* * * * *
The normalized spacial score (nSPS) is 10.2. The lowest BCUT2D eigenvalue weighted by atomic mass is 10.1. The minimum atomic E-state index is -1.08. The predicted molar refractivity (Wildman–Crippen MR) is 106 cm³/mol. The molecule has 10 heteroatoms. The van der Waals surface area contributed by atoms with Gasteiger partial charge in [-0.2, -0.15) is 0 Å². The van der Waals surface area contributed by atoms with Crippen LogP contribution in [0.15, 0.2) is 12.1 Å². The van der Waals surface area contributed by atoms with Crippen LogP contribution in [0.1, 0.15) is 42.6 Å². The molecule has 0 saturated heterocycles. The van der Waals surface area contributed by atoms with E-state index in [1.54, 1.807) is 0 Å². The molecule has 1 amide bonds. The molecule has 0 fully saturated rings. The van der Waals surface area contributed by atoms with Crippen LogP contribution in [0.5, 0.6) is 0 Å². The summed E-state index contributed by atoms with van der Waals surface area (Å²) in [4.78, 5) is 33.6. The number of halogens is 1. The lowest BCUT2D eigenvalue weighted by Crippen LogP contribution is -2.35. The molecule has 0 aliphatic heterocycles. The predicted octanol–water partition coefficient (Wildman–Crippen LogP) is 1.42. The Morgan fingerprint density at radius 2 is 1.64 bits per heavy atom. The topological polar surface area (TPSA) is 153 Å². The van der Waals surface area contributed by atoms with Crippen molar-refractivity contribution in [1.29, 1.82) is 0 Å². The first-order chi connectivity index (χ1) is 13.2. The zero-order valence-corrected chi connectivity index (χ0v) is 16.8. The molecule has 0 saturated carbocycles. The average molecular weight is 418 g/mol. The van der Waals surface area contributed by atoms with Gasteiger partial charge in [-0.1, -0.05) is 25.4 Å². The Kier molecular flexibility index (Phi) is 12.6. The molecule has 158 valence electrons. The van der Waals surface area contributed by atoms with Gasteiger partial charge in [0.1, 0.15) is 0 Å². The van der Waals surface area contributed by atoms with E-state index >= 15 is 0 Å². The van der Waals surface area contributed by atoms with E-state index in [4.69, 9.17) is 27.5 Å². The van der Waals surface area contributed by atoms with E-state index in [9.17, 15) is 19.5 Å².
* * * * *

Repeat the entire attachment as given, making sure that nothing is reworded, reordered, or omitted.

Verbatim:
The normalized spacial score (nSPS) is 10.2. The lowest BCUT2D eigenvalue weighted by atomic mass is 10.1. The minimum atomic E-state index is -1.08. The predicted molar refractivity (Wildman–Crippen MR) is 106 cm³/mol. The molecule has 10 heteroatoms. The van der Waals surface area contributed by atoms with Gasteiger partial charge in [-0.2, -0.15) is 0 Å². The van der Waals surface area contributed by atoms with Crippen LogP contribution in [0.15, 0.2) is 12.1 Å². The van der Waals surface area contributed by atoms with Crippen LogP contribution in [0.1, 0.15) is 42.6 Å². The molecule has 0 saturated heterocycles. The van der Waals surface area contributed by atoms with E-state index in [1.54, 1.807) is 0 Å². The molecule has 1 amide bonds. The molecule has 0 fully saturated rings. The van der Waals surface area contributed by atoms with Crippen LogP contribution in [0.5, 0.6) is 0 Å². The summed E-state index contributed by atoms with van der Waals surface area (Å²) in [4.78, 5) is 33.6. The number of halogens is 1. The lowest BCUT2D eigenvalue weighted by Crippen LogP contribution is -2.35. The molecule has 0 aliphatic heterocycles. The predicted octanol–water partition coefficient (Wildman–Crippen LogP) is 1.42. The Morgan fingerprint density at radius 2 is 1.64 bits per heavy atom. The topological polar surface area (TPSA) is 153 Å². The van der Waals surface area contributed by atoms with Crippen molar-refractivity contribution in [1.29, 1.82) is 0 Å². The first-order chi connectivity index (χ1) is 13.2. The zero-order valence-corrected chi connectivity index (χ0v) is 16.8. The molecule has 0 saturated carbocycles. The average molecular weight is 418 g/mol. The van der Waals surface area contributed by atoms with Gasteiger partial charge in [-0.1, -0.05) is 25.4 Å². The Kier molecular flexibility index (Phi) is 12.6. The molecule has 158 valence electrons. The van der Waals surface area contributed by atoms with Gasteiger partial charge in [0.1, 0.15) is 0 Å². The van der Waals surface area contributed by atoms with E-state index >= 15 is 0 Å². The van der Waals surface area contributed by atoms with E-state index in [4.69, 9.17) is 27.5 Å². The van der Waals surface area contributed by atoms with E-state index in [9.17, 15) is 19.5 Å².